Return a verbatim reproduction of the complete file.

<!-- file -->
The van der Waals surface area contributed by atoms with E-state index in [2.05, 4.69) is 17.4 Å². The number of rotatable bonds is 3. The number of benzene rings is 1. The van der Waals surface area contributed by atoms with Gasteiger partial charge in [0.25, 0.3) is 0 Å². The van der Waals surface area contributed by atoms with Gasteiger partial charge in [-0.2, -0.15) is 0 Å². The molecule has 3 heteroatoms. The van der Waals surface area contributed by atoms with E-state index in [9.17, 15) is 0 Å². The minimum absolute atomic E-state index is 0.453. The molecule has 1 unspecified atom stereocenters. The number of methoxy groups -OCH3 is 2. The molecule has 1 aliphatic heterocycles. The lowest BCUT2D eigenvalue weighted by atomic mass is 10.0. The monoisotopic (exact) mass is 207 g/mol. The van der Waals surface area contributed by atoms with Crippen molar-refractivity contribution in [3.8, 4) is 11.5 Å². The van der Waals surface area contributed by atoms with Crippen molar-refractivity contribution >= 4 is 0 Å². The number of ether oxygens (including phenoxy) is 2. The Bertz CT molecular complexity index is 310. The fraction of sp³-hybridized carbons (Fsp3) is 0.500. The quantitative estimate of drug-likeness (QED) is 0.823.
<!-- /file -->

The van der Waals surface area contributed by atoms with E-state index in [2.05, 4.69) is 17.4 Å². The number of rotatable bonds is 3. The number of benzene rings is 1. The van der Waals surface area contributed by atoms with Gasteiger partial charge in [0.25, 0.3) is 0 Å². The van der Waals surface area contributed by atoms with Gasteiger partial charge in [-0.2, -0.15) is 0 Å². The molecule has 3 heteroatoms. The van der Waals surface area contributed by atoms with E-state index in [9.17, 15) is 0 Å². The minimum absolute atomic E-state index is 0.453. The molecule has 1 unspecified atom stereocenters. The number of methoxy groups -OCH3 is 2. The molecule has 1 aliphatic heterocycles. The lowest BCUT2D eigenvalue weighted by atomic mass is 10.0. The monoisotopic (exact) mass is 207 g/mol. The van der Waals surface area contributed by atoms with Crippen molar-refractivity contribution in [3.8, 4) is 11.5 Å². The van der Waals surface area contributed by atoms with Crippen molar-refractivity contribution >= 4 is 0 Å². The number of ether oxygens (including phenoxy) is 2. The Bertz CT molecular complexity index is 310. The fraction of sp³-hybridized carbons (Fsp3) is 0.500. The quantitative estimate of drug-likeness (QED) is 0.823.